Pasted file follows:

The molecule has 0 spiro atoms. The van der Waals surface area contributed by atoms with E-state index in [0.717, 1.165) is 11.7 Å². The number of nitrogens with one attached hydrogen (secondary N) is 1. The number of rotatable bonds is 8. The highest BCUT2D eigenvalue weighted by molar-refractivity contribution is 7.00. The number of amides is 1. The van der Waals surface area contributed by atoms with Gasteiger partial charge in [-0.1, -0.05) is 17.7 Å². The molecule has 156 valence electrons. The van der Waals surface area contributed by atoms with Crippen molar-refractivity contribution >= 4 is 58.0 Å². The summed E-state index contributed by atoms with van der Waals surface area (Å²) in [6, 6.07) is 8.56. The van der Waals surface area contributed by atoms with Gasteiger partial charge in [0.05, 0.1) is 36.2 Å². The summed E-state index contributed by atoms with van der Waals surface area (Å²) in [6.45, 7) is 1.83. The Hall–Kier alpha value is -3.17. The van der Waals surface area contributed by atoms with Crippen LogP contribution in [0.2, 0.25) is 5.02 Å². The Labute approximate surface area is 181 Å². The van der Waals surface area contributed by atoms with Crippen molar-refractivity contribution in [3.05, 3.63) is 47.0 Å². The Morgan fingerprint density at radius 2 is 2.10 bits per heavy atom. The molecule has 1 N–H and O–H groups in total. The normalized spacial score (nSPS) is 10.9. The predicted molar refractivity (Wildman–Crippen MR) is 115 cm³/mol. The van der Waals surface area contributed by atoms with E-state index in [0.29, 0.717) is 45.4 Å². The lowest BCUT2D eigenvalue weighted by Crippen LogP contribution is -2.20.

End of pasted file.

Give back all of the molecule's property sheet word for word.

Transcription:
The molecule has 0 spiro atoms. The van der Waals surface area contributed by atoms with E-state index in [0.717, 1.165) is 11.7 Å². The number of nitrogens with one attached hydrogen (secondary N) is 1. The number of rotatable bonds is 8. The highest BCUT2D eigenvalue weighted by molar-refractivity contribution is 7.00. The number of amides is 1. The van der Waals surface area contributed by atoms with Gasteiger partial charge in [-0.1, -0.05) is 17.7 Å². The molecule has 156 valence electrons. The van der Waals surface area contributed by atoms with Crippen molar-refractivity contribution >= 4 is 58.0 Å². The summed E-state index contributed by atoms with van der Waals surface area (Å²) in [6, 6.07) is 8.56. The van der Waals surface area contributed by atoms with Gasteiger partial charge in [0.05, 0.1) is 36.2 Å². The summed E-state index contributed by atoms with van der Waals surface area (Å²) in [6.45, 7) is 1.83. The Hall–Kier alpha value is -3.17. The van der Waals surface area contributed by atoms with Crippen LogP contribution in [0.2, 0.25) is 5.02 Å². The Labute approximate surface area is 181 Å². The van der Waals surface area contributed by atoms with Crippen molar-refractivity contribution in [3.05, 3.63) is 47.0 Å². The Morgan fingerprint density at radius 2 is 2.10 bits per heavy atom. The molecule has 1 N–H and O–H groups in total. The normalized spacial score (nSPS) is 10.9. The predicted molar refractivity (Wildman–Crippen MR) is 115 cm³/mol. The van der Waals surface area contributed by atoms with E-state index in [0.29, 0.717) is 45.4 Å². The lowest BCUT2D eigenvalue weighted by Crippen LogP contribution is -2.20.